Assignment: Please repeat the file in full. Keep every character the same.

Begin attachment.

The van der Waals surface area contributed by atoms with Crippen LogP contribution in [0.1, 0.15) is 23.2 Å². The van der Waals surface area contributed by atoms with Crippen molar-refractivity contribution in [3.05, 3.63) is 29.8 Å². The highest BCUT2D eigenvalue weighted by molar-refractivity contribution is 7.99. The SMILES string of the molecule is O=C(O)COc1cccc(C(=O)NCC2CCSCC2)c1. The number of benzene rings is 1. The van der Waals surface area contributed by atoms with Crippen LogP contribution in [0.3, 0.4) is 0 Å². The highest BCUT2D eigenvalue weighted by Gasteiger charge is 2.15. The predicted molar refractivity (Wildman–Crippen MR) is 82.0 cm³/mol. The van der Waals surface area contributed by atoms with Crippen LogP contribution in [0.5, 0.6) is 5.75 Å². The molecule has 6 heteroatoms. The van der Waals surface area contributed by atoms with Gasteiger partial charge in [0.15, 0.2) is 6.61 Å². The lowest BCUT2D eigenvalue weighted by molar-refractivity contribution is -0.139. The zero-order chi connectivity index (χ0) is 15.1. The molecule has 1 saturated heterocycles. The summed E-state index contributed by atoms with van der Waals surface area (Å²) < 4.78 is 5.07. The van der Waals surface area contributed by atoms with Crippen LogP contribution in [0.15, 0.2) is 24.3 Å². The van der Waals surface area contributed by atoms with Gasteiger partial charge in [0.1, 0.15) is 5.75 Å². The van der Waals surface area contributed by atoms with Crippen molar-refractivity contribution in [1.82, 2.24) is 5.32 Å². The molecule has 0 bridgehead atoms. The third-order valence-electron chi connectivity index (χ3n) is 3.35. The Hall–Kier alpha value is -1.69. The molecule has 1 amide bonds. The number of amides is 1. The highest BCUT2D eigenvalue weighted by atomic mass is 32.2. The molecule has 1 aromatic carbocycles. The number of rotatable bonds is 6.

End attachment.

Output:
The van der Waals surface area contributed by atoms with Crippen LogP contribution in [0.1, 0.15) is 23.2 Å². The van der Waals surface area contributed by atoms with Crippen molar-refractivity contribution in [3.05, 3.63) is 29.8 Å². The highest BCUT2D eigenvalue weighted by molar-refractivity contribution is 7.99. The SMILES string of the molecule is O=C(O)COc1cccc(C(=O)NCC2CCSCC2)c1. The number of benzene rings is 1. The van der Waals surface area contributed by atoms with Crippen LogP contribution in [0.3, 0.4) is 0 Å². The highest BCUT2D eigenvalue weighted by Gasteiger charge is 2.15. The predicted molar refractivity (Wildman–Crippen MR) is 82.0 cm³/mol. The van der Waals surface area contributed by atoms with Crippen LogP contribution in [0.5, 0.6) is 5.75 Å². The molecule has 6 heteroatoms. The van der Waals surface area contributed by atoms with Gasteiger partial charge in [0.15, 0.2) is 6.61 Å². The lowest BCUT2D eigenvalue weighted by molar-refractivity contribution is -0.139. The zero-order chi connectivity index (χ0) is 15.1. The molecule has 1 saturated heterocycles. The summed E-state index contributed by atoms with van der Waals surface area (Å²) < 4.78 is 5.07. The van der Waals surface area contributed by atoms with Crippen LogP contribution in [0.15, 0.2) is 24.3 Å². The van der Waals surface area contributed by atoms with Gasteiger partial charge in [0.1, 0.15) is 5.75 Å². The van der Waals surface area contributed by atoms with Crippen molar-refractivity contribution in [1.82, 2.24) is 5.32 Å². The molecule has 0 bridgehead atoms. The third-order valence-electron chi connectivity index (χ3n) is 3.35. The Hall–Kier alpha value is -1.69. The molecule has 1 amide bonds. The number of amides is 1. The highest BCUT2D eigenvalue weighted by atomic mass is 32.2. The molecule has 1 aromatic carbocycles. The number of rotatable bonds is 6.